to large parts I agree with Manuel's opinion, but nevertheless here
are some thoughts from my side:
as author of the AFP entry "Intersecting Chords Theorem" and some
other entries on the Top 100, I can give a little personal insight
about the reasons that some theorems are formalized and some are not.
Please remember that this is really a very subjective personal
First of all, already Freek Wiedijk, who maintains the recordings of
the formalized Top 100 Theorems list, noted that the list is actually
quite arbitrary and does not really provide a proper measure of the
state of formalizations in the different theorem provers. So, this
list is actually really more `for the fun of it` than a proper
measurement of contributions.
This brings me directly to the reason for my contributions. I enjoy
using Isabelle to challenge my brain with logical puzzles and there
are still some theorems in the Top 100 theorems list that are just in
reach with a few free-time sessions. Although the list is largely
arbitrary as proper measure, the theorems actually point to historical
interesting and sometimes surprising discoveries, and while
researching and formalizing those you often also learn a bit on the
history of mathematics.
Another reason that some theorems on the list have lately been
formalized is that some of them are just challenging enough to give as
final challenge to students after an introductory course on Isabelle.
But also, many proved theorems on the list are more or less basics
that are today available in all larger formalized mathematical
collections of theorem provers.
To your remark that some of the open proofs could be proved
automatically with the right automation points actually in an
interesting direction that Amine Chaieb suggested a few years ago:
Whereas it is more or less obvious that these historic proofs can be
formalized by humans later on with some effort, the real challenge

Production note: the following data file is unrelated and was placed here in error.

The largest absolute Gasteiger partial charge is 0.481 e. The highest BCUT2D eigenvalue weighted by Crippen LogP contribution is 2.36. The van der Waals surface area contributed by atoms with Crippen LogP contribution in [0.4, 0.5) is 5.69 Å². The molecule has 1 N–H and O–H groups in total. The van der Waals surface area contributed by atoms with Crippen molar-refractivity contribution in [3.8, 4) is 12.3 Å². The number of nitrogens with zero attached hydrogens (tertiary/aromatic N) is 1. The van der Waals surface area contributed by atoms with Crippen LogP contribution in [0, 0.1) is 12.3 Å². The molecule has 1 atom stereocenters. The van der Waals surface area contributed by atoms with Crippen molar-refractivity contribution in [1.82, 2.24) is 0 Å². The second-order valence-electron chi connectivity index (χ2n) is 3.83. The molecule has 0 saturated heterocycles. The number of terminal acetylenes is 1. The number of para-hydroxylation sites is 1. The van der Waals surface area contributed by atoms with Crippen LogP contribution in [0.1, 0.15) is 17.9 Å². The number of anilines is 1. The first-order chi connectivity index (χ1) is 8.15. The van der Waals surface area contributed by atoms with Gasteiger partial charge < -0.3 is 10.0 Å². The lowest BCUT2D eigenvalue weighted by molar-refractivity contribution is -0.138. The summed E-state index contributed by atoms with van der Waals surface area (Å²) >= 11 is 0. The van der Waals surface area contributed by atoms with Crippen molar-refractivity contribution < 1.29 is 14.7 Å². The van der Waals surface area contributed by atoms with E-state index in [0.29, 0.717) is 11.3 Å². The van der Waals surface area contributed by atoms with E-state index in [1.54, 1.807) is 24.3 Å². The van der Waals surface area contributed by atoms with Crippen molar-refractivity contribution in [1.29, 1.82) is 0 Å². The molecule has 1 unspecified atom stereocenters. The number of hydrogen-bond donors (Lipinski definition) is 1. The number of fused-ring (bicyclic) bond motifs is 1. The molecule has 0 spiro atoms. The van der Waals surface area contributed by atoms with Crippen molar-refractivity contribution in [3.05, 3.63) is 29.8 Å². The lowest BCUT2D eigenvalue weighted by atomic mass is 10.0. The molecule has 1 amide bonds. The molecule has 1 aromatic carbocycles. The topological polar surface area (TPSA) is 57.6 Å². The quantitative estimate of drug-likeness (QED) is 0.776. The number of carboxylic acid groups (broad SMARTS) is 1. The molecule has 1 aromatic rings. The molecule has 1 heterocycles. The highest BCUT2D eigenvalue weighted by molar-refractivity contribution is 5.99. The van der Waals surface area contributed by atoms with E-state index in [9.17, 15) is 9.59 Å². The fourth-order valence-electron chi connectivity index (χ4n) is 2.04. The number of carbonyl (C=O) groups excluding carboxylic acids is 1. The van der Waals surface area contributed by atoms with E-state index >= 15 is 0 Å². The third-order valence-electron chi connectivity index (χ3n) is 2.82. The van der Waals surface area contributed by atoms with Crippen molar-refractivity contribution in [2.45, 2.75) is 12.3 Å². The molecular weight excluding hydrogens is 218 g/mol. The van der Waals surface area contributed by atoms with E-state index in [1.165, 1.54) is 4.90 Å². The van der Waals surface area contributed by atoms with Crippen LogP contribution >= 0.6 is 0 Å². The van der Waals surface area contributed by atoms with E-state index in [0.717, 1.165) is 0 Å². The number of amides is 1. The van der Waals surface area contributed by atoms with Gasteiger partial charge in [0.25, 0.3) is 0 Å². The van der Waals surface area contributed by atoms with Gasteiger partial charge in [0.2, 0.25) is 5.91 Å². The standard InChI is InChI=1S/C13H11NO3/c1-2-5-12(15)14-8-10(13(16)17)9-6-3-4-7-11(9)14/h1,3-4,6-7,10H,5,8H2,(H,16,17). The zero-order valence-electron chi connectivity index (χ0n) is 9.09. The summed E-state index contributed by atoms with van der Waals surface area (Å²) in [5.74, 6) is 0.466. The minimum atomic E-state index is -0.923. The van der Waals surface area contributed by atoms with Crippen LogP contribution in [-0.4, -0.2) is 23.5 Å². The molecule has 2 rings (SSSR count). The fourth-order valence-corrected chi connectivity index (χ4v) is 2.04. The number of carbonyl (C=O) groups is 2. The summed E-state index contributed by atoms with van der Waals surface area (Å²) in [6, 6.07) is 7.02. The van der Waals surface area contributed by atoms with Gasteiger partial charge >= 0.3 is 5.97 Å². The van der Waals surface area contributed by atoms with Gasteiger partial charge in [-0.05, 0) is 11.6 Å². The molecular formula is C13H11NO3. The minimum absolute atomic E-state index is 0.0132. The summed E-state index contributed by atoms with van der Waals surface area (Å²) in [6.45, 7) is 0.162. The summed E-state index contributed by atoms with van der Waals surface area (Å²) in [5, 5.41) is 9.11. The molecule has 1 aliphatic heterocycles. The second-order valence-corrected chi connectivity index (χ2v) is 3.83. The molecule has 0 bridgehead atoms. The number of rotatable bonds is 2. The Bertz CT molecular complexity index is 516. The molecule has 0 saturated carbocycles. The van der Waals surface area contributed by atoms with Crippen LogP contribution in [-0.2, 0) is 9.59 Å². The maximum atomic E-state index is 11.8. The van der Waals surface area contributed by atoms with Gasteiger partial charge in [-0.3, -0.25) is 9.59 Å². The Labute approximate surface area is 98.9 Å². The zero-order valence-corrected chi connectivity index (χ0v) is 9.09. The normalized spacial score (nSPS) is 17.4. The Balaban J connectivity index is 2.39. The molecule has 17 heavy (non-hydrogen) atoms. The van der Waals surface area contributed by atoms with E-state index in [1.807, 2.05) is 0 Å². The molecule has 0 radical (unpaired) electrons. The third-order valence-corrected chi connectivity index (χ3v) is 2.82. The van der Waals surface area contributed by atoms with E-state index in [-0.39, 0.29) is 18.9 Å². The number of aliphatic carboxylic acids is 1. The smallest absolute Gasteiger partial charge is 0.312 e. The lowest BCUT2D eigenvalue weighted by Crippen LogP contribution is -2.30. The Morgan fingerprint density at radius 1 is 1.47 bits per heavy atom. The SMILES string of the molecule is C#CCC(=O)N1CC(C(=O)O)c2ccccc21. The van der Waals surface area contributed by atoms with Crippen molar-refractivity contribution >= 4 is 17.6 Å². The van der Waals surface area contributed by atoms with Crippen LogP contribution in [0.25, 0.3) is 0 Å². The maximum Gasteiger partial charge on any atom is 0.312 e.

(and measure of research progress) is to provide automation on whole
theories that make it possible that these facts can today be proved by
automatic methods without any further human interaction. So, we should
not measure which have been formalized, but instead which can be
proved automatic from some base theory and powerful automation. But
improving on this measure takes wise guidance and some work from PhD
students to be completed.
Now, here are the reasons why some theorems are not formalized:
Most of the theorems have an historic importance, but no one would
today expect these historic proofs to be possibly flawed or consider
some specific proof step difficult to argue. Some past research
projects on formalizing mathematics, such as the formalization of the
four-color-theorem and the proof of Kepler's conjecture, focussed on
increasing the confidence of proofs that could be possibly flawed. For
example, the two mentioned proofs had specific proof steps that were
impossible to validate or verify by sheer human reasoning capacity.
Other research activities focus on formalizing mathematics, so that
certain classes of computer programs or systems can be verified. So
these formalizations are driven by mathematic fields which are applied
in systems that must be dependable (i.e., safe, secure, reliable,
available...). However, these substantial research contributions do
not necessarily come across the very specific theorems on the Top 100